2 Answers | Add Yours
One of the main factors that makes Mayella different from the rest of her family members is that while she understands her isolation, she wishes for more. The flowers are a symbol of Mayella’s desire to make her life even just a little bit better. It is this desire that sets off the whole chain of events that causes Tom Robinson’s trial
Mayella is a simple country girl. She has little education, and is no more than a glorified baby-sitter. The children only go to school for one day, and mostly fend for themselves. Mayella has no help.
Against the fence, in a line, were six chipped-enamel slop jars holding brilliant red geraniums…People said they were Mayella Ewell's. (ch 17)
The flowers allow us to see an interesting side to Mayella’s character. It would be easy to present her as only an ignorant liar. Instead, the flowers are a sign that she is trapped. Mayella is not happy. Tom Robison was a ray of sunlight in her life, until she got caught.
The fact that we are supposed to sympathize with Mayella comes from her having obviously been beaten by her father and possibly abused in other ways, and the juxtaposition of information about her life with Tom Robinson’s testimony.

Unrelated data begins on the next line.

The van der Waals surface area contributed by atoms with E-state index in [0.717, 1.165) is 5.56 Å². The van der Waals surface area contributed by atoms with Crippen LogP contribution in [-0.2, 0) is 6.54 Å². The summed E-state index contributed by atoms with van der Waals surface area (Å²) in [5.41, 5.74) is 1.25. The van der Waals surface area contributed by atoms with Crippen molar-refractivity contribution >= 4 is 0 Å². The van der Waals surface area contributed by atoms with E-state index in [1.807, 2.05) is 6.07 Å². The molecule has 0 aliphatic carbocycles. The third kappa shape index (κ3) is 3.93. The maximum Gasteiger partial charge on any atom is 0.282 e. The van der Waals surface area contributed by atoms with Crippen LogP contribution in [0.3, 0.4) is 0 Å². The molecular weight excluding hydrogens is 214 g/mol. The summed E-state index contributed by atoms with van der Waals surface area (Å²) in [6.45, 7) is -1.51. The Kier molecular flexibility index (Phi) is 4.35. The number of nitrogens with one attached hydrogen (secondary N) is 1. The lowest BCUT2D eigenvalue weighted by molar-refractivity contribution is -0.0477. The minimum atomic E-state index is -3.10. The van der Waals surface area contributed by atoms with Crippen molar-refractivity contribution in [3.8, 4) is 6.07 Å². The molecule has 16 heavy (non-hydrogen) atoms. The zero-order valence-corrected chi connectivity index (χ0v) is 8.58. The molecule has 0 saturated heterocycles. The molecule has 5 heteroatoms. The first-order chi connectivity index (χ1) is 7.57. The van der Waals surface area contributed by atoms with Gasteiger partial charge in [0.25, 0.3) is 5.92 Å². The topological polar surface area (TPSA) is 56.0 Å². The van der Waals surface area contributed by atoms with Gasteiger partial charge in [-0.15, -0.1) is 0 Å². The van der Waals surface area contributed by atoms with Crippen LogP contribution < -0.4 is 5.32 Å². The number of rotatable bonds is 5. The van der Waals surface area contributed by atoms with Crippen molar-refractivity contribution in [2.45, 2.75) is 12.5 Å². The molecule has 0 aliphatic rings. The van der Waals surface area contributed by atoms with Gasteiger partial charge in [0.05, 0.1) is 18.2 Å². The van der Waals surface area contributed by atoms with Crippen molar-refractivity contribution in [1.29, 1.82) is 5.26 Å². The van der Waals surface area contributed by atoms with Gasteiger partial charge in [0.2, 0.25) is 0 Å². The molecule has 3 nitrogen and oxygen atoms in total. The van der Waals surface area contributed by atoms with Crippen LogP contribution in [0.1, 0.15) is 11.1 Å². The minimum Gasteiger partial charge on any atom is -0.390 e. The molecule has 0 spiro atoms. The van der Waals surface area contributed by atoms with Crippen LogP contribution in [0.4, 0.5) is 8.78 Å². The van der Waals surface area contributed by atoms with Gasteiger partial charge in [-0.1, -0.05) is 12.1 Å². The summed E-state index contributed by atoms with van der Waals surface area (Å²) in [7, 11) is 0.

As Tom Robinson gave his testimony, it came to me that Mayella Ewell must have been the loneliest person in the world. (ch 19)
Mayella is not a monster. She is a child trapped in an untenable situation. She got caught up in matters beyond her control. What she did was wrong, but the flowers add a multidimensionality to her character.
The relevant detail which contrasts with the disorder and deprivation of the rest of the Ewell property is, 'brilliant red geraniums, cared for..tenderly'. This shows that Mayella has an eye for beauty and the use of the word 'tenderly' shows she is capable of fine feeling.
It is linked in Scout's mind to her efforts to keep clean, 'Mayella looked as if she tried to keep clean, and I was reminded of the row of red geraniums in the Ewell yard'. These behaviours are linked because they are both attempts to rise above her shockingly squalid background.
We’ve answered 331,158 questions. We can answer yours, too.Ask a question